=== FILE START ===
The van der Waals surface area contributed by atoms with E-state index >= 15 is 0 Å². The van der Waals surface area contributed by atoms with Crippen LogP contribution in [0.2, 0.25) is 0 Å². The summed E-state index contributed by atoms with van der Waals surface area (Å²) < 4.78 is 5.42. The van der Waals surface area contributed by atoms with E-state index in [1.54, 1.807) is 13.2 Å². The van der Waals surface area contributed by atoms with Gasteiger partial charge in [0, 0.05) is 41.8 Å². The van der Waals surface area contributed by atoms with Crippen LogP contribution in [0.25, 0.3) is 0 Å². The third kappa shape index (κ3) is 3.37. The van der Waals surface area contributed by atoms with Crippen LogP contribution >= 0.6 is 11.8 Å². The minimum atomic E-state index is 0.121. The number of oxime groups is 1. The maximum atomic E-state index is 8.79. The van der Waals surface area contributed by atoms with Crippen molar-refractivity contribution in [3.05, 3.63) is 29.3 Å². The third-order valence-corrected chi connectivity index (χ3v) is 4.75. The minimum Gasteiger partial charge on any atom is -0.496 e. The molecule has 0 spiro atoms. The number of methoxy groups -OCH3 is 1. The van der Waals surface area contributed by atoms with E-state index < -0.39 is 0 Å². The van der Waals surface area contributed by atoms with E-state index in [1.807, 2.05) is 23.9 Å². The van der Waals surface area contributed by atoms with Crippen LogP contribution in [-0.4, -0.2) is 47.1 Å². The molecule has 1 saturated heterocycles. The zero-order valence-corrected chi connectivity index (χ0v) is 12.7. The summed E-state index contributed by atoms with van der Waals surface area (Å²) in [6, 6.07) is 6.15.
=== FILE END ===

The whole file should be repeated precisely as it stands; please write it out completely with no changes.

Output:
The van der Waals surface area contributed by atoms with E-state index >= 15 is 0 Å². The van der Waals surface area contributed by atoms with Crippen LogP contribution in [0.2, 0.25) is 0 Å². The summed E-state index contributed by atoms with van der Waals surface area (Å²) < 4.78 is 5.42. The van der Waals surface area contributed by atoms with E-state index in [1.54, 1.807) is 13.2 Å². The van der Waals surface area contributed by atoms with Gasteiger partial charge in [0, 0.05) is 41.8 Å². The van der Waals surface area contributed by atoms with Crippen LogP contribution in [0.25, 0.3) is 0 Å². The third kappa shape index (κ3) is 3.37. The van der Waals surface area contributed by atoms with Crippen LogP contribution >= 0.6 is 11.8 Å². The minimum atomic E-state index is 0.121. The number of oxime groups is 1. The maximum atomic E-state index is 8.79. The van der Waals surface area contributed by atoms with Crippen molar-refractivity contribution in [3.05, 3.63) is 29.3 Å². The third-order valence-corrected chi connectivity index (χ3v) is 4.75. The minimum Gasteiger partial charge on any atom is -0.496 e. The molecule has 0 spiro atoms. The number of methoxy groups -OCH3 is 1. The van der Waals surface area contributed by atoms with E-state index < -0.39 is 0 Å². The van der Waals surface area contributed by atoms with E-state index in [1.807, 2.05) is 23.9 Å². The van der Waals surface area contributed by atoms with Crippen LogP contribution in [-0.4, -0.2) is 47.1 Å². The molecule has 1 saturated heterocycles. The zero-order valence-corrected chi connectivity index (χ0v) is 12.7. The summed E-state index contributed by atoms with van der Waals surface area (Å²) in [6, 6.07) is 6.15.